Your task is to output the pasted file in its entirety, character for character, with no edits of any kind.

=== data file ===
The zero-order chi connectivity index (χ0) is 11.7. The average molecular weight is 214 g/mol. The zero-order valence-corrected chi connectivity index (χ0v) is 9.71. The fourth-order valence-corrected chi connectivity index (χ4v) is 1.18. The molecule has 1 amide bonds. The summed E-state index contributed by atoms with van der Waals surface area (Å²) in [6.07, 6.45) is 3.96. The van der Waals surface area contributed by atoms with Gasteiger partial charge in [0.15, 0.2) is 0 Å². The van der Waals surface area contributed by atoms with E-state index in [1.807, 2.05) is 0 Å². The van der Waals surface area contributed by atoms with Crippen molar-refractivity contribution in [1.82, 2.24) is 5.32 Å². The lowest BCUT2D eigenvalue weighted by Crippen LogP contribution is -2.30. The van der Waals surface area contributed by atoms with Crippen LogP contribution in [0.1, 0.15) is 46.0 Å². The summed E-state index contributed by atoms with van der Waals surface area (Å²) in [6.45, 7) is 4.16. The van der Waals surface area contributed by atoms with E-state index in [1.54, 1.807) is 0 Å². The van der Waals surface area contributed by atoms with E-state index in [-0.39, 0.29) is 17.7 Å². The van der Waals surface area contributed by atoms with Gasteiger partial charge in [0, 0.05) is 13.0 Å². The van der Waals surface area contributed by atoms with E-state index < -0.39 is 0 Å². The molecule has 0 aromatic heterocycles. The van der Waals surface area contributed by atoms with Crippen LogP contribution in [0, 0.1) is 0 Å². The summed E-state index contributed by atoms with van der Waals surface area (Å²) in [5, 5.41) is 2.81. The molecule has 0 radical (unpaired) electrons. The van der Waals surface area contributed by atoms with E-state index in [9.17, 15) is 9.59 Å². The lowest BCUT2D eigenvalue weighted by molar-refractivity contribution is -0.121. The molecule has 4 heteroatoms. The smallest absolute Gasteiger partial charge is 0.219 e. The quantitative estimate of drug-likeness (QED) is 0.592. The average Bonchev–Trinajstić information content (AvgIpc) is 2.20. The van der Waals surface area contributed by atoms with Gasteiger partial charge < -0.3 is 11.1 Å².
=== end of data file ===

The zero-order chi connectivity index (χ0) is 11.7. The average molecular weight is 214 g/mol. The zero-order valence-corrected chi connectivity index (χ0v) is 9.71. The fourth-order valence-corrected chi connectivity index (χ4v) is 1.18. The molecule has 1 amide bonds. The summed E-state index contributed by atoms with van der Waals surface area (Å²) in [6.07, 6.45) is 3.96. The van der Waals surface area contributed by atoms with Gasteiger partial charge in [0.15, 0.2) is 0 Å². The van der Waals surface area contributed by atoms with E-state index in [1.807, 2.05) is 0 Å². The van der Waals surface area contributed by atoms with Crippen molar-refractivity contribution in [1.82, 2.24) is 5.32 Å². The lowest BCUT2D eigenvalue weighted by Crippen LogP contribution is -2.30. The van der Waals surface area contributed by atoms with Crippen LogP contribution in [0.1, 0.15) is 46.0 Å². The summed E-state index contributed by atoms with van der Waals surface area (Å²) in [6.45, 7) is 4.16. The van der Waals surface area contributed by atoms with E-state index in [1.54, 1.807) is 0 Å². The van der Waals surface area contributed by atoms with E-state index in [-0.39, 0.29) is 17.7 Å². The van der Waals surface area contributed by atoms with Gasteiger partial charge in [0, 0.05) is 13.0 Å². The van der Waals surface area contributed by atoms with E-state index < -0.39 is 0 Å². The molecule has 0 aromatic heterocycles. The van der Waals surface area contributed by atoms with Crippen LogP contribution in [0, 0.1) is 0 Å². The summed E-state index contributed by atoms with van der Waals surface area (Å²) in [5, 5.41) is 2.81. The molecule has 0 radical (unpaired) electrons. The van der Waals surface area contributed by atoms with E-state index in [9.17, 15) is 9.59 Å². The lowest BCUT2D eigenvalue weighted by molar-refractivity contribution is -0.121. The molecule has 4 heteroatoms. The smallest absolute Gasteiger partial charge is 0.219 e. The quantitative estimate of drug-likeness (QED) is 0.592. The average Bonchev–Trinajstić information content (AvgIpc) is 2.20. The van der Waals surface area contributed by atoms with Gasteiger partial charge < -0.3 is 11.1 Å².